You guys just finished teaching a series of classes on Ruby and Rails, what's the Ruby/RoR training market like in Venezuela? How were the classes received?
Aníbal: Actually as far as we know we are first ones teaching Ruby and Rails, outside of the academical environment, this is just a starting adventure. Right now people have been very interested and entusiastic, we hope this trends keeps going on.
Classes were great, but for the people I was teaching there was not easy to jump from Microsoft tools to Ruby programming, I needed to do a lot of emphasis in object orientation the way it is implemented in Ruby and the functional aspects.
The good thing is that I'll continue coaching this group, and now they have a very good base ground to start their journey On Rails.
Edgar: Ruby is the programming language I had liked to use when I was a student at the university. The mix of OO + functional that Ruby provides is great. Ruby and Rails is like a fresh air to remind you that exist more than one options to resolve a problem. Like I said to my students in the university, "If you only know a hammer you see everything like a nail".
I also understand that you're in the process of making a bunch of 2 hour presentations about Ruby at various universities. What kind of stuff are you covering at these? How are the audiences responding?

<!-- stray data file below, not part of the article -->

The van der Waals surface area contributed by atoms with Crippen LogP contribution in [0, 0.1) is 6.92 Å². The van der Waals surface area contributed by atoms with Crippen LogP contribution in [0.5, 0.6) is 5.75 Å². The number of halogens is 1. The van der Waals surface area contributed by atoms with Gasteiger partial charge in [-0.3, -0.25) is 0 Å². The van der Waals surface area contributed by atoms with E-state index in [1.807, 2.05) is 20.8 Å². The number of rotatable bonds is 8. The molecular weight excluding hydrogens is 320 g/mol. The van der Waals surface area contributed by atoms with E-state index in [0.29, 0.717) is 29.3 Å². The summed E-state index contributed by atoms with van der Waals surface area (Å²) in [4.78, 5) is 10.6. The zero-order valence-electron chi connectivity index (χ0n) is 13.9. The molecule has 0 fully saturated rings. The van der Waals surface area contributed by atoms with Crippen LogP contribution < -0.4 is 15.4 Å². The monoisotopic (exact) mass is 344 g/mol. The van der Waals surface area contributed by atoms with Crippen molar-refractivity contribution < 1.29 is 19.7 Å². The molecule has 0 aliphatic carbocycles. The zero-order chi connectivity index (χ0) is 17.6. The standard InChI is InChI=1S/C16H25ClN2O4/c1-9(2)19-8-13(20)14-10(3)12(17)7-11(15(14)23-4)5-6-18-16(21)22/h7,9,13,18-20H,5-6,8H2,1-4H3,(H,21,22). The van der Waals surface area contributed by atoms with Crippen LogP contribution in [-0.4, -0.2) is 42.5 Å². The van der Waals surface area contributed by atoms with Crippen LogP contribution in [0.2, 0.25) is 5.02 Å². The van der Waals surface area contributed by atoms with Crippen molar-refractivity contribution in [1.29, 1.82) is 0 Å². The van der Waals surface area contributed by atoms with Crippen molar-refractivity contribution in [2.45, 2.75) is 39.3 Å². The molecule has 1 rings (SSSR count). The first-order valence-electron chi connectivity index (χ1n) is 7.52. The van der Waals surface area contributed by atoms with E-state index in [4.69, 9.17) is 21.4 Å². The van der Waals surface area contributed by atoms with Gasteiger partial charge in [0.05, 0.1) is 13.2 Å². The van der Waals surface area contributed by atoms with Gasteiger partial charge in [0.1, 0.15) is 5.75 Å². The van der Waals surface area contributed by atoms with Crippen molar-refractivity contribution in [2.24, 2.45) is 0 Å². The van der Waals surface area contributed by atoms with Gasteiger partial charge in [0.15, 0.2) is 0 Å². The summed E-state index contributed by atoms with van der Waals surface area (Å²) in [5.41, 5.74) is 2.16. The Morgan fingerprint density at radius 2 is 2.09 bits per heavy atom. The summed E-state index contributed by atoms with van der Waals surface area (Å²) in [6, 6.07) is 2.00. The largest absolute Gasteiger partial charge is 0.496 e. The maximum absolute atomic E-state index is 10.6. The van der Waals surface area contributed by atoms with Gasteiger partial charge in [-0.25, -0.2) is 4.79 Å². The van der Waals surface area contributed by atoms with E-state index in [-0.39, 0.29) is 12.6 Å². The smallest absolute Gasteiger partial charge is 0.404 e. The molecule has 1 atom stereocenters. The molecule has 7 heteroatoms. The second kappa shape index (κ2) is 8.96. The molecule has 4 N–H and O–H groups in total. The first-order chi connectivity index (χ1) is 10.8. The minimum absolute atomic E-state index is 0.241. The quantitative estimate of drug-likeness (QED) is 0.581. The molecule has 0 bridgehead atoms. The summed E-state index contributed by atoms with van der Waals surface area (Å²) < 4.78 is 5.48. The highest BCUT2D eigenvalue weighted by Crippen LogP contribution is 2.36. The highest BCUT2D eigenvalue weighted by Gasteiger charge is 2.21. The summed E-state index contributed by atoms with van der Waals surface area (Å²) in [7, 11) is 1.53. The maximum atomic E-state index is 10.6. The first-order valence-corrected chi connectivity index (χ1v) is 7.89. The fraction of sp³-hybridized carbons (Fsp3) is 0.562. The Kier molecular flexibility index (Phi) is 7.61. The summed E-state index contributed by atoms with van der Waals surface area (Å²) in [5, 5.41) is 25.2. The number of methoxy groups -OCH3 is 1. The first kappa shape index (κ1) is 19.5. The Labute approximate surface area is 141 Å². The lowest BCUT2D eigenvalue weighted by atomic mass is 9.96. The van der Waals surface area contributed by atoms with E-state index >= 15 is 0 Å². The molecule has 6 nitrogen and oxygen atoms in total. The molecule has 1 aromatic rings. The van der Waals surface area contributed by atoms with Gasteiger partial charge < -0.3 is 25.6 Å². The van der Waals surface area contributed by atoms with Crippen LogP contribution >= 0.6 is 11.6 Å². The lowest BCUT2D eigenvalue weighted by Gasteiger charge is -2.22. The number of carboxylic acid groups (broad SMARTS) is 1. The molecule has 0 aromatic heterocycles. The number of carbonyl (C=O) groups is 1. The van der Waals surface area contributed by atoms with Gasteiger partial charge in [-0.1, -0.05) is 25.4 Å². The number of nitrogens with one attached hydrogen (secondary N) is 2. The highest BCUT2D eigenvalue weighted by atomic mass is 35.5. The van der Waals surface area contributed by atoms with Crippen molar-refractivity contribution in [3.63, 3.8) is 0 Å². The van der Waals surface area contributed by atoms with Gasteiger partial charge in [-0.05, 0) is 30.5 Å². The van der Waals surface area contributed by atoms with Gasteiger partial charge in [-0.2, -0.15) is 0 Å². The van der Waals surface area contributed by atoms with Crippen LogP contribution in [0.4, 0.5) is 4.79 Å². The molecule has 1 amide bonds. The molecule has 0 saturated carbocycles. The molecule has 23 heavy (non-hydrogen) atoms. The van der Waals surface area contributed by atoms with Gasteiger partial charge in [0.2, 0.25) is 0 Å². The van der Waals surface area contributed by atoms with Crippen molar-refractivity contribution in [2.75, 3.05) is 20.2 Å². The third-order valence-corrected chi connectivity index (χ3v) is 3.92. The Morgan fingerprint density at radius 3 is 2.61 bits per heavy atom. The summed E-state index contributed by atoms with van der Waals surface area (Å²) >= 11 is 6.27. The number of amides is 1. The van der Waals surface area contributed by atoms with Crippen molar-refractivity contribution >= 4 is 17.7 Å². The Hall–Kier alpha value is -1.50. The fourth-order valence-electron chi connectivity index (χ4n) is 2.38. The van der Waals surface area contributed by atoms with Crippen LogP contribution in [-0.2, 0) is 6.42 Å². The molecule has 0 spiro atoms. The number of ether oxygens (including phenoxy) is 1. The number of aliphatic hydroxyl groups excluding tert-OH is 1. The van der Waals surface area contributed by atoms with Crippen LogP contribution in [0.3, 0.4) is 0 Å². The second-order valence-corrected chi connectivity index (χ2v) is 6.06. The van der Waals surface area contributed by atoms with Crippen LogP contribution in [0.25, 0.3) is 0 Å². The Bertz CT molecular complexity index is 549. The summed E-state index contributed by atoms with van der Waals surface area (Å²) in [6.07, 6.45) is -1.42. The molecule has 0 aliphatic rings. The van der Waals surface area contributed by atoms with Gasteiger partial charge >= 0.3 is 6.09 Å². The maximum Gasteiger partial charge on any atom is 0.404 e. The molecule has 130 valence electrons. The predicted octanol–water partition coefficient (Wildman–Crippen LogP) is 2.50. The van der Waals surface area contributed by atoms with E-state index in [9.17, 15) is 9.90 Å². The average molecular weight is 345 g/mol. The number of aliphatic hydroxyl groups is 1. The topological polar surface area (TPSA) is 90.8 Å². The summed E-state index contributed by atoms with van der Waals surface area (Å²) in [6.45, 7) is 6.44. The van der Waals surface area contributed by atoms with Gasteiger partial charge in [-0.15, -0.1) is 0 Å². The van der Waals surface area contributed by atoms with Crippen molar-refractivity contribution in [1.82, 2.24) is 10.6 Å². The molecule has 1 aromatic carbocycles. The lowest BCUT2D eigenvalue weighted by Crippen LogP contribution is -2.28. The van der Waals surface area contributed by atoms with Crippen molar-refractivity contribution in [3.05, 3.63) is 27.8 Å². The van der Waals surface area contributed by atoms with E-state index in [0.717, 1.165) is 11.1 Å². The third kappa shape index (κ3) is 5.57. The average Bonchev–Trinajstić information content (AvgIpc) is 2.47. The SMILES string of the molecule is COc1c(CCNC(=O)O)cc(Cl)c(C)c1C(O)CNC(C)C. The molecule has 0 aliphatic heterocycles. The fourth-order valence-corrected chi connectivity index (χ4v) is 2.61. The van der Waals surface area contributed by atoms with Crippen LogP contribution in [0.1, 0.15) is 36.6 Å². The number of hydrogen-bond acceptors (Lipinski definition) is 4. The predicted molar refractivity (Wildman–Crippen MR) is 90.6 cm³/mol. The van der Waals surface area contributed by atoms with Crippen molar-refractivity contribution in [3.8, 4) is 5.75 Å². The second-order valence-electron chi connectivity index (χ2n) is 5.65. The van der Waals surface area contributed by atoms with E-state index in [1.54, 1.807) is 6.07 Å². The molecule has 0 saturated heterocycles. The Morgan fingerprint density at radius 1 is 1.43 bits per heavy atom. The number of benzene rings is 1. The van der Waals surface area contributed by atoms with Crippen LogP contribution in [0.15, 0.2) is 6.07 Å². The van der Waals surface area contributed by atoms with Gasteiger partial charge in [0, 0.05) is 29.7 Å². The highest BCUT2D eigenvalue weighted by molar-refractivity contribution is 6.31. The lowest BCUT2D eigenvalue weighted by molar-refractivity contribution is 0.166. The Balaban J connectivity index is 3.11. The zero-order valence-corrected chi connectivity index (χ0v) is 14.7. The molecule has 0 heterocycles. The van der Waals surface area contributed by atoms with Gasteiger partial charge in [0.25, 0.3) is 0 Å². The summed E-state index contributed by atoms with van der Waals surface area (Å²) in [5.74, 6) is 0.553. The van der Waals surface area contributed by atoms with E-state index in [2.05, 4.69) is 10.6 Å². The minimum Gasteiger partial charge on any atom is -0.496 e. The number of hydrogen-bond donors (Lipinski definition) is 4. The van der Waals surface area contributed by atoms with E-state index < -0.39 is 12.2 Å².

Aníbal: We have been invited to talk about Ruby and Rails at the major Venezuelan universities and other organizations, usually we introduce the principal features of Ruby and later we demonstrate Rails building a simple application featuring a little testing and Ajax.
In the previous opportunities the feedback from the audience has been great.
These kinds of activities seem like a great opportunity to show the seeds of local Ruby Brigades. Do you know of any groups that are springing up in your wake?
Aníbal: We have been asked to lead this process, and we are just looking for a break from our activities to found a local user group, we think that maybe we will be doing it in our spare time between 3 and 4 of the morning ;-)